School safety bills, programs to watch in Ohio
School violence is top of mind for many families this week, following our country's deadliest school shooting in a decade.
What we're watching: A potential resurgence of interest in school safety proposals and funding in the wake of the Uvalde, Texas, shooting:
Arming school employees
- House Bill 99 would loosen training requirements to carry firearms in Ohio schools.
- The bill passed the House and awaits Senate action.
Police in schools
- House Bill 501 would allow districts — along with municipalities and townships — to levy property taxes to fund school resource officers.
- The bill has not made legislative progress as of Wednesday.
- Between the lines: Police presence in schools has been hotly debated in districts like Columbus and Worthington, which both discontinued officer programs in 2020 due to nationwide scrutiny of police brutality.
- Columbus employs 104 unarmed security guards, unaffiliated with police, and plans to hire 35 more this year, superintendent Talisa Dixon said Wednesday.
Funding for security equipment
- The state regularly issues grants for districts to install items such as cameras, locks and public address systems. A funding announcement from Gov. Mike DeWine came five days before the shooting.
Prevention and training
- Starting in 2023, Ohio schools serving sixth through 12th grades are required by law to establish threat assessment teams to detect signs of violence and develop intervention plans.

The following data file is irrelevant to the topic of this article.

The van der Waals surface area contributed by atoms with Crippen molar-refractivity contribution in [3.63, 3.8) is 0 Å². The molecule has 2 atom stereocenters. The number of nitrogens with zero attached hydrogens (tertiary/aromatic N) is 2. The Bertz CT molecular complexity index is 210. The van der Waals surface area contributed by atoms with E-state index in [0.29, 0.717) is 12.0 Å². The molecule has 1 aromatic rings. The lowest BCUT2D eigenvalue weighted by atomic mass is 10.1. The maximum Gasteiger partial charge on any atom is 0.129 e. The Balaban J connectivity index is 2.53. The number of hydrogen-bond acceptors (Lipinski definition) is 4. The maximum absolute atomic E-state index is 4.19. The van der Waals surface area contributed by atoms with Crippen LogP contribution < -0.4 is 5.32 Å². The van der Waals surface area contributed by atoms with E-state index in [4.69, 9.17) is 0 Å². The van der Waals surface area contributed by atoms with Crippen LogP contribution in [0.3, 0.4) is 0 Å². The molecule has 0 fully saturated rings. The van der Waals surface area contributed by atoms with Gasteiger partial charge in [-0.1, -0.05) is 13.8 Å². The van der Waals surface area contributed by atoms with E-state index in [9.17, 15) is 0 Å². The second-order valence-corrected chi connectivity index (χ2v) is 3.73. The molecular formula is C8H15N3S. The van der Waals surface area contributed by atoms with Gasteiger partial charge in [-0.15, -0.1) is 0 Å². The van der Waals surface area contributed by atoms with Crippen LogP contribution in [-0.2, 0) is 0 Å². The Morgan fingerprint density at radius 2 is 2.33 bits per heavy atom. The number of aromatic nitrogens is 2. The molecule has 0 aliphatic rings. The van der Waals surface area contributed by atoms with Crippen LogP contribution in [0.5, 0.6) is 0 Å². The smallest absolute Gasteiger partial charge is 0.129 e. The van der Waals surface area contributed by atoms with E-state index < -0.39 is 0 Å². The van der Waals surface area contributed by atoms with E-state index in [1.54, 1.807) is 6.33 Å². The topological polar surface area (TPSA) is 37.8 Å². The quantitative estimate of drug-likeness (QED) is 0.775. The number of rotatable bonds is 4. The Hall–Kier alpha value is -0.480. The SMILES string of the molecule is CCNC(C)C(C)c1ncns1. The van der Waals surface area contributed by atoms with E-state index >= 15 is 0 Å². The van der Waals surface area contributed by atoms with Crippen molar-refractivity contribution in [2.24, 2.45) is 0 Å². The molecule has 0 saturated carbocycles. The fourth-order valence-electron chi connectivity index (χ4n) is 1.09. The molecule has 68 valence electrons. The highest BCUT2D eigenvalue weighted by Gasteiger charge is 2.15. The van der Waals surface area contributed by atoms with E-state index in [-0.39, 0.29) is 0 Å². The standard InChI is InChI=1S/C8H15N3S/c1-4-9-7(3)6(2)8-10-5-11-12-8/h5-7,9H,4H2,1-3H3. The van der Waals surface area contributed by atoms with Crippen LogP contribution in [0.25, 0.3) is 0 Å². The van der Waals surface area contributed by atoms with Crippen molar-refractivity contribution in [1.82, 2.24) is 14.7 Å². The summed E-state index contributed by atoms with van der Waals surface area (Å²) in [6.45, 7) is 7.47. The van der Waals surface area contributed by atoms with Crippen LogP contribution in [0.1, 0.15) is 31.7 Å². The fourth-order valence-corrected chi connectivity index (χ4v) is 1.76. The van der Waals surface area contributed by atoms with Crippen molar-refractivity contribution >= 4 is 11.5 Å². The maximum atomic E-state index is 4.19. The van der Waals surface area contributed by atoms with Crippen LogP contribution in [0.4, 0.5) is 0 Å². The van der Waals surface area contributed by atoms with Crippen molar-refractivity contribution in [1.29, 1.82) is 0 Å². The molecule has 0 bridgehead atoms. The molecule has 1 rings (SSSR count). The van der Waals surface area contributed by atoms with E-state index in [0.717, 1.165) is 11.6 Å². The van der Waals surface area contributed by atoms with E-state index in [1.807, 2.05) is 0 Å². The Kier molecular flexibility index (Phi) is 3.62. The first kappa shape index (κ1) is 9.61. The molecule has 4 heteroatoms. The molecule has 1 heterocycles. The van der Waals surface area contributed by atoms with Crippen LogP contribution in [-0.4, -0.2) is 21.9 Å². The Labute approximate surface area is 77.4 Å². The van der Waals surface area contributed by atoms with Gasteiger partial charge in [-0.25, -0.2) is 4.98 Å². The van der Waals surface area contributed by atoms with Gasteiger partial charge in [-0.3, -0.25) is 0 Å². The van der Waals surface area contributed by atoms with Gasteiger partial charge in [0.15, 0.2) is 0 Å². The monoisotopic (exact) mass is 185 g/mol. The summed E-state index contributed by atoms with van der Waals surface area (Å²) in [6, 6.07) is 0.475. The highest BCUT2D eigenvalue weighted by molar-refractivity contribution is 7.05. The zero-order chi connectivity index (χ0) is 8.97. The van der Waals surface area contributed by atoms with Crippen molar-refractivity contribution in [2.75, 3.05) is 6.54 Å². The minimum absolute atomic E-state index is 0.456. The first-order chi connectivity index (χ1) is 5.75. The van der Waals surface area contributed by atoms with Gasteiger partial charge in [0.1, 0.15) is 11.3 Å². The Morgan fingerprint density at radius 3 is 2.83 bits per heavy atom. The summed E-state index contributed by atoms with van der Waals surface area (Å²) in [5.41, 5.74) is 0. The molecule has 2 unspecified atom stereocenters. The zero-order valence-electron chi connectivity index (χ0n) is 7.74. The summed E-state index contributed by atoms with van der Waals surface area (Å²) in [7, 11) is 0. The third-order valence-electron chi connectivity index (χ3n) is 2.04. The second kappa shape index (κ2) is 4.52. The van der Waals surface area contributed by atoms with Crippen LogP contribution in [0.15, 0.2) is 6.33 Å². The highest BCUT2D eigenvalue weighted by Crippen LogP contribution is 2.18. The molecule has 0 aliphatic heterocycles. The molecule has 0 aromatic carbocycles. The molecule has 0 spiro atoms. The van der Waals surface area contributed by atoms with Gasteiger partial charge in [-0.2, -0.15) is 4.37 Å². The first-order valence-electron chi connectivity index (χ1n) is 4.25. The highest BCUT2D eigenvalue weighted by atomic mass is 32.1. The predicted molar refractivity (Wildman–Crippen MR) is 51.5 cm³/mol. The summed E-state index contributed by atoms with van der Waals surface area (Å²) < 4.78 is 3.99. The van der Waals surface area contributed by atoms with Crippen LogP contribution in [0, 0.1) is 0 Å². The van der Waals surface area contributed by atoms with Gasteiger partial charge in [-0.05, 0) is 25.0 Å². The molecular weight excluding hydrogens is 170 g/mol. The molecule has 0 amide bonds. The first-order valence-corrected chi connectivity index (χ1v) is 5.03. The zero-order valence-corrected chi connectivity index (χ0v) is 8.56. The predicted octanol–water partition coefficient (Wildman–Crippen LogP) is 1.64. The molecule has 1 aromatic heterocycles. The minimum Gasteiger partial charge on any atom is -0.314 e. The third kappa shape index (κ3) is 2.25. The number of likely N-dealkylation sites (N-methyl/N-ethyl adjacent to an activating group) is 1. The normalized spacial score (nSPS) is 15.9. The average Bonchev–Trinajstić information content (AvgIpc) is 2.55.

- Health classes must also dedicate time to suicide awareness and prevention, safety training, violence prevention and social inclusion.
- DeWine will assemble an Ohio Student Safety Advisory Council this year to give students a voice in finding solutions.
Of note: Ohio Homeland Security operates a school safety hotline (844-SAFEROH) that fields anonymous tips.
What they're saying: While "security theater" upgrades like cameras and metal detectors may make families feel safer, there's no quick fix to a complicated problem, Kenneth Trump, a Cleveland-based school safety consultant, tells Axios.
- A bipartisan response to the issue of gun violence is crucial — but with every tragedy, people become more polarized, he says.
- "The violence in schools reflects the violence and underlying issues of a broader community. Schools need to be a part of the response, but they can't solve the whole problem."
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